An independent judiciary is important for preserving the rule of law, another principle of good governance and one of the MCA criteria. It takes more than strong courts to ensure that a nation's laws are enforced constantly and fairly. All branches of government must be willingly bound by the law. The rule of law also is the basis for business formation and the establishment of capital markets, which underpin economic development. Citizens or their elected representatives should be involved in all levels of lawmaking. Participation in this process gives people a stake in the law and confidence that the law will preserve their personal and property rights.
Not only should the law be enforced, but it should also be enforced fairly and without discrimination. Good governance means equal protection for women and minorities and open and fair access to judicial and administrative systems. Political and civil rights should not be denied to citizens because of their sex, race, or ethnicity. A nation's courts should not be open to only a select few. Government agencies should allow appeals of regulations as well as citizen participation in their decision-making process, and citizens should be granted access to these bodies in a timely and easy manner.
FREEDOM OF SPEECH AND PRESS
To function properly, a just and democratic society must have a free exchange of information and ideas. This is best realized in the creation of a free and open press and the freedoms of speech and expression, which form part of the MCA's eligibility criteria of political rights and civil liberties. A free press provides voters with the information they need to make informed decisions. It facilitates the exchange of political discourse, creating a "marketplace of ideas" where no view is stifled and the best are chosen. Free press can also serve as a check on government power ensuring that public officials and institutions remain accountable to the voters. The media's ability to report on business and the economy is also important for preserving public trust in the markets and for attracting foreign and domestic investment. The right of the press to freely publish, to editorialize, to critique, and to inform is a fundamental principle of democracy.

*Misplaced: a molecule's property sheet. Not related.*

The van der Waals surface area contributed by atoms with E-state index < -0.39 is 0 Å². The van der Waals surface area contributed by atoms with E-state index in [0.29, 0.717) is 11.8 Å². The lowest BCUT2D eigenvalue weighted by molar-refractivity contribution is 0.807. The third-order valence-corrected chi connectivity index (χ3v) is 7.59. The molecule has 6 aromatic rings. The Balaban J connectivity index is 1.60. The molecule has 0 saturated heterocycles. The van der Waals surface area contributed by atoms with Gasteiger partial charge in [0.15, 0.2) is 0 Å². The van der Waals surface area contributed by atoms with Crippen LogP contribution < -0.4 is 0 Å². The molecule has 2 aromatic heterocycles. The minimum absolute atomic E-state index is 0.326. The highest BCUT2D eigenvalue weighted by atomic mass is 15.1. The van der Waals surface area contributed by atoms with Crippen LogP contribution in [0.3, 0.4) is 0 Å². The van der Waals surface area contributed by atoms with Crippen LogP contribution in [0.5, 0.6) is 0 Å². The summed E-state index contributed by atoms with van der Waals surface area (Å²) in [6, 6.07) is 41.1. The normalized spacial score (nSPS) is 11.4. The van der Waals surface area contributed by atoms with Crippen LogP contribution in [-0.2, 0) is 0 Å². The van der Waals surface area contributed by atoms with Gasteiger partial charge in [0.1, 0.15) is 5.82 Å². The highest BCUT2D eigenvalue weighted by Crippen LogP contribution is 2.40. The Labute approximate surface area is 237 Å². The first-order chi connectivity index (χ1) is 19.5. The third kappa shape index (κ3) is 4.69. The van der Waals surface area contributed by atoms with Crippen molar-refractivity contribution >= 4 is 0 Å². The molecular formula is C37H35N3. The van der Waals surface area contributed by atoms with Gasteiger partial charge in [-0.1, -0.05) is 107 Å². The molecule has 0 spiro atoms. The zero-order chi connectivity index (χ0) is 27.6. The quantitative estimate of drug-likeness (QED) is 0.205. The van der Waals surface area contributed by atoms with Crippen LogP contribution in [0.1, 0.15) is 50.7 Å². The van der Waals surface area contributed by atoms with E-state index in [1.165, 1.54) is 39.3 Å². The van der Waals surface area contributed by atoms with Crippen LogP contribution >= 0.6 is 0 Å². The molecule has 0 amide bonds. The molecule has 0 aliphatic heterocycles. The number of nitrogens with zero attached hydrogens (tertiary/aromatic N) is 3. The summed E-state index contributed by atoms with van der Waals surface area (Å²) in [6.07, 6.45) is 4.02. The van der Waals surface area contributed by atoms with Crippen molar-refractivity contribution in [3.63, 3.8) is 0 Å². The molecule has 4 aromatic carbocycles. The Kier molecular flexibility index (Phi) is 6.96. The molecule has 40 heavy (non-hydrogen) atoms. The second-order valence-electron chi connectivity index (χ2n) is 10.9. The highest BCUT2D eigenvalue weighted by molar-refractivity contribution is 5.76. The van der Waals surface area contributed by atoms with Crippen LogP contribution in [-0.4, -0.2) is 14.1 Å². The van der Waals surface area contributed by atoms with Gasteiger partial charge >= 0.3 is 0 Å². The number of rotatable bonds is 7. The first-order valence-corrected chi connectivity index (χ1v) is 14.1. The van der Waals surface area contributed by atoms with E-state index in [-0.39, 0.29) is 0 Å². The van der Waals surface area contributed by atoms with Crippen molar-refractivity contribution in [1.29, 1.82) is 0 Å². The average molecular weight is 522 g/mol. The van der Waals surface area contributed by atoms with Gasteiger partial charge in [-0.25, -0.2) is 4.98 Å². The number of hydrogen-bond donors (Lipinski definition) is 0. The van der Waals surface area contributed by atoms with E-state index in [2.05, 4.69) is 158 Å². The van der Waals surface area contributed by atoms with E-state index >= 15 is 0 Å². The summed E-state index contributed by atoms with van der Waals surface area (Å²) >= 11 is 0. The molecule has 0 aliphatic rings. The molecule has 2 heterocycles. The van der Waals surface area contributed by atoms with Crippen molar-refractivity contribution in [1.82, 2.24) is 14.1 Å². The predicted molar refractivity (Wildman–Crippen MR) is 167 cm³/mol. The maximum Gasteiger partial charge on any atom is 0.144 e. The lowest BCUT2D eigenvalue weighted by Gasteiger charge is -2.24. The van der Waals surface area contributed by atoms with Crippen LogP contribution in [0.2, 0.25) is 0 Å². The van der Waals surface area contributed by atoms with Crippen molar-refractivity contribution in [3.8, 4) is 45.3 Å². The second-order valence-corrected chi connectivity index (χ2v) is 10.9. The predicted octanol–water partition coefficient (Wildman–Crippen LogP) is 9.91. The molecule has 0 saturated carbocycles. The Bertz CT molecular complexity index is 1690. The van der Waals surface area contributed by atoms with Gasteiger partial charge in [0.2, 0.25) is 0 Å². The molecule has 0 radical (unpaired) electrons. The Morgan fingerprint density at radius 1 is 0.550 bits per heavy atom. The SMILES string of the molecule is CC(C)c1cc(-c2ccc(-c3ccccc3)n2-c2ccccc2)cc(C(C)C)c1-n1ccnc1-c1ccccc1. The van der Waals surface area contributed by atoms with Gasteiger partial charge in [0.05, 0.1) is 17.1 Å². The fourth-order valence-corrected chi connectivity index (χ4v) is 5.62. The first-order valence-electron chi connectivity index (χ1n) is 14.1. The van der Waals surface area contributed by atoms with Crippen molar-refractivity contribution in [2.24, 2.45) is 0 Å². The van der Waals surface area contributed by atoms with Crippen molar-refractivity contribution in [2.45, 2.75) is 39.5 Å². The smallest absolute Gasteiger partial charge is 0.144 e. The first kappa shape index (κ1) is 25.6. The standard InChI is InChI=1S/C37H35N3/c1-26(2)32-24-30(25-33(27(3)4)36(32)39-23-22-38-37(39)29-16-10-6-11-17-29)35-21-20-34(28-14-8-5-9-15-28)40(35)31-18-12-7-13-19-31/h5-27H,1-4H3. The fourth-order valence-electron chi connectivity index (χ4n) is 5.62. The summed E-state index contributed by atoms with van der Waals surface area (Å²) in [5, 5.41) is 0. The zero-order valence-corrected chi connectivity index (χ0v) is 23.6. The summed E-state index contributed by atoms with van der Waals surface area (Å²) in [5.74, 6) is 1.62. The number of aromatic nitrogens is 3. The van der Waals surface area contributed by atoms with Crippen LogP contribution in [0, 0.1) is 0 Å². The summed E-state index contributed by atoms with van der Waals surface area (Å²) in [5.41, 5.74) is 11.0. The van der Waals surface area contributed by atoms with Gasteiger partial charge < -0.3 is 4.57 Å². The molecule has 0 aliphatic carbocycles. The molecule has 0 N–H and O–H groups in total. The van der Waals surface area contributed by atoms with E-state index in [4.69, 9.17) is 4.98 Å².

Good governance also means the absence of corruption, and countries will not be eligible for MCA assistance if they are corrupt. To preserve the integrity of democracy, governments must strive to rid themselves of bribery and graft. Corruption damages economic development and reform, impedes the ability of developing countries to attract foreign investment, hinders the growth of democratic institutions, and concentrates power in the hands of a few. The best way to combat corruption is for governments to be open and transparent. While in certain cases governments have a responsibility to retain secrecy and confidentiality, democratic governments must be sensitive to the citizen's right to know. Strong laws against corruption and the presence of law enforcement agencies that work against corruption demonstrate a government's commitment to this principle.
INVESTING IN PEOPLE
Finally, good governance requires that governments invest in their people and work to preserve the welfare of their citizens, without regard to gender, race or ethnicity. Governments should devote resources to health care, education, and combating poverty. They should strive to create an economic environment where people can find jobs and establish businesses. Along with other measures, a government's ability to provide for its people is considered by the MCA in determining governmental effectiveness. Governments also have a duty to protect their citizens from criminal violence, especially the practice of trafficking of persons. Women and girls are most vulnerable to this illegal trade, which can only be stopped by diligent law enforcement.
Practicing these principles of good and just governance results in a free and open society where people can pursue their hopes and dreams. This will facilitate the creation of robust and open economies, which are trusted by investors and financial institutions. Development cannot flourish where people cannot make their voices heard, human rights are not respected, information does not flow, and civil society and the judiciary are weak. The United Nations Development Program (UNDP) and the World Bank, among others, have come to realize that development assistance that focuses only on economic governance at the expense of democratic governance fails. The proof is in the numbers: 42 of the 49 high human development countries on the UN Development Index are democracies. With just two exceptions, all of the world's richest countries have the world's most democratic regimes.
It is America's hope that by promoting good governance in our foreign policy, particularly through the MCA, the condition of citizens' lives worldwide will be enhanced through the creation of strong democratic nations with prosperous economies and improved standards of living.
Americans have a deep appreciation for the freedoms and opportunities they enjoy and believe the principles that underlie our democratic institutions and vibrant civil society are the best way to achieve sustainable economic growth. The President's MCA initiative marries the commitment of developing nations that govern justly with the commitment of the United States to support their reform efforts and to help fulfill the dreams of freedom-loving people throughout the world.
Sources: Economic Perspectives, March 2003
20 November 2008
By Paula Dobriansky,